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Mizuno Bettinardi Black Carbon Putter Review

Mizuno Golf is back in black with three new Mizuno Bettinardi Black Carbon putters, extending the Black Carbon line that was introduced late last year.

Mizuno’s Black Carbon putters ($249) aim to offer unmatched feel via a proprietary face technology—not an insert, but rather a unique notching pattern milled into a carbon steel head.

Do the Black Carbon putters deliver on their promise? Following is PutterZone.com’s Mizuno Bettinardi Black Carbon BC4 putter review.

The Storyline
By merging the renowned talents of designer Robert Bettinardi with its own record for producing high-caliber golf equipment (particularly in the irons category), Mizuno Golf seeks to claim new ground in the premium putter category.

The relationship was inaugurated with the Mizuno Bettinardi A Series and C Series putters a few years ago, but, in the words of Mizuno, took a “quantum leap” late last year with the release of the Mizuno Bettinardi Black Carbon putters with Feel Impact Technology (F.I.T.), a series of milled notches that reduce the contact surface area by 70 percent.

In an earlier interview with PutterZone.com, Mizuno’s Chuck Couch stated: “F.I.T. face technology dramatically reduces the surface area of where the ball makes contact with the face, offering the soft feel of a polymer insert, but in the solid and consistent package of a one-piece 100-percent milled carbon steel putter. You will never know true feel and consistency until you try one for yourself.”

Black Carbon putters come in stock head weights of 330, 343 and 355 grams for putter lengths of 35, 34 and 33 inches respectively. However, Mizuno now offers mix-and-match fitting, enabling golfers to apply the head weight of their choice to the length of their choice for preferred swingweight.

The BC4 heel-toe weighted blade is one of three new models in the Black Carbon line. As with all Black Carbon putters, the BC4 model is 100 percent milled from carbon steel, which is prized in putter circles for its quality and softness. The stock loft of the BC4 is four degrees and the stock lie angle is 71 degrees. The BC4 is nearly fully toe down in balance, which appeals to an arcing stroke.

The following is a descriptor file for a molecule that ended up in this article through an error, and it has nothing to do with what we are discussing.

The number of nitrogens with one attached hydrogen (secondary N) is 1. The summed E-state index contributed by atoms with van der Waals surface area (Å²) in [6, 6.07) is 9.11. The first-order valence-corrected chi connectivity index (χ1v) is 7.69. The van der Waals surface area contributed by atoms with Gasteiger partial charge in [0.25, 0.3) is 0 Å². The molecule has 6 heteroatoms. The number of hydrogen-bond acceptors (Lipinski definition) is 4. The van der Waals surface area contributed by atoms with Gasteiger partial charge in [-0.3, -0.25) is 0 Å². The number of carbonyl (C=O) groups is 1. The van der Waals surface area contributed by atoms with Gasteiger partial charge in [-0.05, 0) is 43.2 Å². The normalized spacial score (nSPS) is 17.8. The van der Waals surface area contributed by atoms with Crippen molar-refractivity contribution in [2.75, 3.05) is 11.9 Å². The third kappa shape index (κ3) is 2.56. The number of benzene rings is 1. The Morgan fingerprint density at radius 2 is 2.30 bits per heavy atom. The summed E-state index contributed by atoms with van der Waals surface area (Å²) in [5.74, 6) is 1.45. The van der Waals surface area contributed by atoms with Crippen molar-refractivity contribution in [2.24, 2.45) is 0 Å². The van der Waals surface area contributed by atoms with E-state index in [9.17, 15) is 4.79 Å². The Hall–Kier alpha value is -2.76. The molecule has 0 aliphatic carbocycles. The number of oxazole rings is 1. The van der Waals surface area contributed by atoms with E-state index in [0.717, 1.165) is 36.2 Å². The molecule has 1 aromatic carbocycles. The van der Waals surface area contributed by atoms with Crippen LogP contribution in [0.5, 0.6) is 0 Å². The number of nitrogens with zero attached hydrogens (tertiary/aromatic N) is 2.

The View from PutterZone.com
I love it when a putter performs precisely as advertised. Mizuno Bettinardi Black Carbon putters are promoted on the premise of superior feel. Sure enough, the first thing that charmed me about the BC4 was its superior feel.

Striking the ball on the sweet spot of the BC4 is sort of like biting into a Reese’s peanut butter cup: a supple firmness followed by buttery sweetness. The overall sensation is relatively soft, but also rich and resonant in the hands. Such is the beauty of pure carbon steel crafted with technological virtuosity.

On miss-hits, the BC4 nags you with a little “tink” in the ears and a bit of jive in the hands—nothing too harsh, but just enough to keep you honest. This putter isn’t going to coddle you and tell you everything’s okay when you miss the center, but it always offers ample reward when you get it right

Such responsiveness works wonders on the green. I found the BC4 to perform beautifully in both accuracy and distance control, largely because I felt like the putter was literally talking to me—not a shout, but a guiding whisper. It would be very easy to develop a lasting relationship with the BC4, because it’s so good at communicating.

With its fine matte black finish, graceful double-bend neck, single white sightline and relatively small head (by today’s standards), the BC4 appears sleek and svelte at setup. It’s a very purposeful look—quiet, confident and focused.

Mizuno is also to be commended for stamping the head weight on the sole of the putter (330 grams in my case). It shows that Mizuno is serious about educating golfers about putter swingweight and personal fitting, and that the company does not accept the retail-driven notion that ignorance is bliss when it comes to putters.

The only area where the BC4 falls short has nothing to do with the putter itself, but with the stock head cover. It has a nice look, but it feels insubstantial and employs a velcro closure when magnets would better befit the price point. Simply put, a putter of this class deserves a head cover to match.

The Bottom Line
The Mizuno Bettinardi Black Carbon BC4 putter boasts one of the sweetest sweet spots in golf, offering remarkable responsiveness for optimal performance. In addition to being a formidable flatstick, the BC4 is also a thing of simple, purposeful beauty. Guided by the masterful hand of Robert Bettinardi, Mizuno has clearly joined the ranks of the elite retail putter makers.

About Sean Weir

Sean Weir is the founder and editor of PutterZone.com, and the author of Putter Perfection, the definitive guide to putter fitting. Profile: Google+

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